I decided to purchase a riding lawnmower a number of years ago while living in Maryland. My first choice was a Sears Craftsman. I remember that day as if it were yesterday. I had $1,700 in my wallet. I had already decided I would spend every penny of it on a good tractor and whatever accessories $1,700 would buy. I buzzed into the Sears showroom like a bumblebee in search of a flower, and after a while, there it was: the DREAM machine that I was going to take home.
Or so I thought.
I waited patiently for a salesman to approach, but none seemed interested. At some point I noticed two salespeople talking among themselves at a nearby register. As I approached, one wandered away and the other one looked at his watch. “Hey, there,” I greeted the man. “I’m here to buy a lawnmower.”
The salesperson looked at his watch again. “Sir,” he said. “I’m just about to get off work. Do you mind waiting for the next salesman? He should be coming on duty any moment now.”
I was beside myself. “You see this?” I asked the salesidiot, opening my wallet and fanning through 17 one-hundred dollar bills. “I was going to buy THAT riding lawnmower right over there. All I needed was to be rung up. But NOW you can kiss my money goodbye and I will NEVER buy a Craftsman ANYTHING again.” I walked out of the store and drove immediately to Montgomery Wards, where I purchased an outstanding Scotts’ Turf Master, 15 horsepower, 43-inch, 4-wheel steering lawn tractor.
Or so I thought.
After several years of happy mowing, I needed a replacement mower part — a cable that affixes to the mower deck and attaches to a lever that raises and lowers the cutting depth. After about an hour of useless Google searches, I visited the Scotts website, where I uncovered a customer service telephone number hiding way down in the fine print. Telephonetime passed (as telephonetime often does) before reaching a human being. “I’m sorry,” said the customer service person, “but Scotts doesn’t actually MAKE lawnmowers. MURRAY makes them and we just stick our name on them.”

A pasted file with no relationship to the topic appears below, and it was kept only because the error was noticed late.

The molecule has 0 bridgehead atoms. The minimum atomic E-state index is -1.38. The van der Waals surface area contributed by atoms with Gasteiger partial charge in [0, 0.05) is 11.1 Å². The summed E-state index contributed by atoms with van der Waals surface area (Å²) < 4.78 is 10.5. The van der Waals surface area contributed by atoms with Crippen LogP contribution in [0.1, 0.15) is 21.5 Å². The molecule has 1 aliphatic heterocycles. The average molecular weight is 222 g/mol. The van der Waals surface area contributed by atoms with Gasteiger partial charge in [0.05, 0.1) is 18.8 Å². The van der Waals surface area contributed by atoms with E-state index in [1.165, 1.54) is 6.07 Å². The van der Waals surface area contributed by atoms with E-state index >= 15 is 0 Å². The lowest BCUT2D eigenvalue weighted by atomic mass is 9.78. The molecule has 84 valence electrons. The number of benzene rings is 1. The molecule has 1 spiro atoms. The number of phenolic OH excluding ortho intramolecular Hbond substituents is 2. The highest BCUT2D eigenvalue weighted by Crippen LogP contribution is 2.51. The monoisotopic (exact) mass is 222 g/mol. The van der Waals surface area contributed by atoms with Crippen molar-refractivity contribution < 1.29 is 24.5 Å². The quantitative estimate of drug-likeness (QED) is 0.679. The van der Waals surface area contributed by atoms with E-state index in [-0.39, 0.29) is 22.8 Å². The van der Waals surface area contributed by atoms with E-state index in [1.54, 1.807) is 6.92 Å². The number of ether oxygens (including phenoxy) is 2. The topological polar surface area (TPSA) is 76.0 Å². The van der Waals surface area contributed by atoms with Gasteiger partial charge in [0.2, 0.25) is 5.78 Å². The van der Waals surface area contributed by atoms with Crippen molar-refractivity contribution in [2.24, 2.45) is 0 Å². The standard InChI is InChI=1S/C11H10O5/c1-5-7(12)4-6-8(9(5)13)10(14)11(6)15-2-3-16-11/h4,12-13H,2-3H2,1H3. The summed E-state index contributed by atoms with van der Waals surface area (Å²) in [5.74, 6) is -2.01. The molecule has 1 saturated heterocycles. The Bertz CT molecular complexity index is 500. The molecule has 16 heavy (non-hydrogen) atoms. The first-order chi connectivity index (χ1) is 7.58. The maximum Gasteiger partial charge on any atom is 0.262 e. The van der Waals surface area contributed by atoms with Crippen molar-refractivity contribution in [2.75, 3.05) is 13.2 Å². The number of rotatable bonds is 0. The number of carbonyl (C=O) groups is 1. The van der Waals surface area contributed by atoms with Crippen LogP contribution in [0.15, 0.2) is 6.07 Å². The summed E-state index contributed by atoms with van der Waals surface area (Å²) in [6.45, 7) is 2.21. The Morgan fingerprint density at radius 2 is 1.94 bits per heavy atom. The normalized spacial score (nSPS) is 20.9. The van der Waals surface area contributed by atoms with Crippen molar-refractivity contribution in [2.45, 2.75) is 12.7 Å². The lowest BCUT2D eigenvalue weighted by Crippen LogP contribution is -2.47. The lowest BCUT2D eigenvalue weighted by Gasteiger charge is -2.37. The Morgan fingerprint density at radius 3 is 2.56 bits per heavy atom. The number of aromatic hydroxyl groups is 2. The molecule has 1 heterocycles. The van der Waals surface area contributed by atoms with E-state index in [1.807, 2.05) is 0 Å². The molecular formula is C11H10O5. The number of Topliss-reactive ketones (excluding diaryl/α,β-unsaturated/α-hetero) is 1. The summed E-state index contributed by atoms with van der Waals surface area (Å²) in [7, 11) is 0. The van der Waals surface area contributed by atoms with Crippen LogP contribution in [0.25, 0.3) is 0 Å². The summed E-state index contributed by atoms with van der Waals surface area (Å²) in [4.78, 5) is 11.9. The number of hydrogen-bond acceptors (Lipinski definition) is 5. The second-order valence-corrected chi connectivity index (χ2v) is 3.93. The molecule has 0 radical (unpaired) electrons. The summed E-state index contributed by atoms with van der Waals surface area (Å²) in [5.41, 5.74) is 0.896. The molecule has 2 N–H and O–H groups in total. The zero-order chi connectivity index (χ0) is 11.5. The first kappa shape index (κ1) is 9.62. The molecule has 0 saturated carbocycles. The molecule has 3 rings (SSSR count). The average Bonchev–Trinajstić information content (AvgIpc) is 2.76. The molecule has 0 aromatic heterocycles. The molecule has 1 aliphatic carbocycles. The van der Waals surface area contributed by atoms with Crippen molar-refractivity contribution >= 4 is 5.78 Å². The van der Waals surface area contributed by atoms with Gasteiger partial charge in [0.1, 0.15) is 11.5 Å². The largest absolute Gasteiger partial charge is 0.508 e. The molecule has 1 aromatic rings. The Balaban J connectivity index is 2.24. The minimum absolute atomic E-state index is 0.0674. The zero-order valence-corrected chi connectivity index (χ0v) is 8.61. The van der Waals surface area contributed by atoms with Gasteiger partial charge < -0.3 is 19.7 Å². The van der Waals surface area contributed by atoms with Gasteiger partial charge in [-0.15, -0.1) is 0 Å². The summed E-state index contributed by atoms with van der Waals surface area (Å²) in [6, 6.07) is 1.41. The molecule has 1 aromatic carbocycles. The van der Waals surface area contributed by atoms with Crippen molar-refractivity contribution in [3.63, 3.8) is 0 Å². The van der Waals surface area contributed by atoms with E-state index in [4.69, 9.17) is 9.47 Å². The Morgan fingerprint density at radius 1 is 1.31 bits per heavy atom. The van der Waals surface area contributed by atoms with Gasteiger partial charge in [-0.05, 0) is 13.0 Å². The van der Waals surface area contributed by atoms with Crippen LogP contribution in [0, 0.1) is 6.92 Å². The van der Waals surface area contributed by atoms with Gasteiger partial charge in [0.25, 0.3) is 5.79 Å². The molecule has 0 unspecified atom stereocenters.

“But, but,” I stammered. “By golly, that sucks! I used to own a Murray mower that died after only two years!”
“You know, sir,” consoled the Scotts’ representative without missing a beat, “I agree — it really does suck. May I have your zip code, please, so I can give you the number to the nearest Murray parts-dealer in your area?”
I bit my lip until it bled, and gave him my North Carolina zip code. I was rewarded with a toll-free number. Sure enough, a bona fide “Scotts” parts dealer (in OHIO) answered the phone. Ohio is pretty darn close to my zip code, right? “That cable will be $6.75, Mister Lee,” he said, after a few minutes of parts number lookup. “Plus $8 shipping and handling.” I bought TWO of them.
The fact that I can purchase what I believed to be a “Scotts” lawnmower and end up with a Murray irks me to no end. How can they do that? Is a Ford a Ford? I know, I know — just look at kitchen appliances: Kenmore, Whirlpool, Maytag: whom makes which ones?
To be fair, I like my Scotts Turf Master no matter who made it. I wish it were truly a SCOTTS, though. But I’m sure glad it isn’t a Craftsman. Then again, who knows? Maybe it is.
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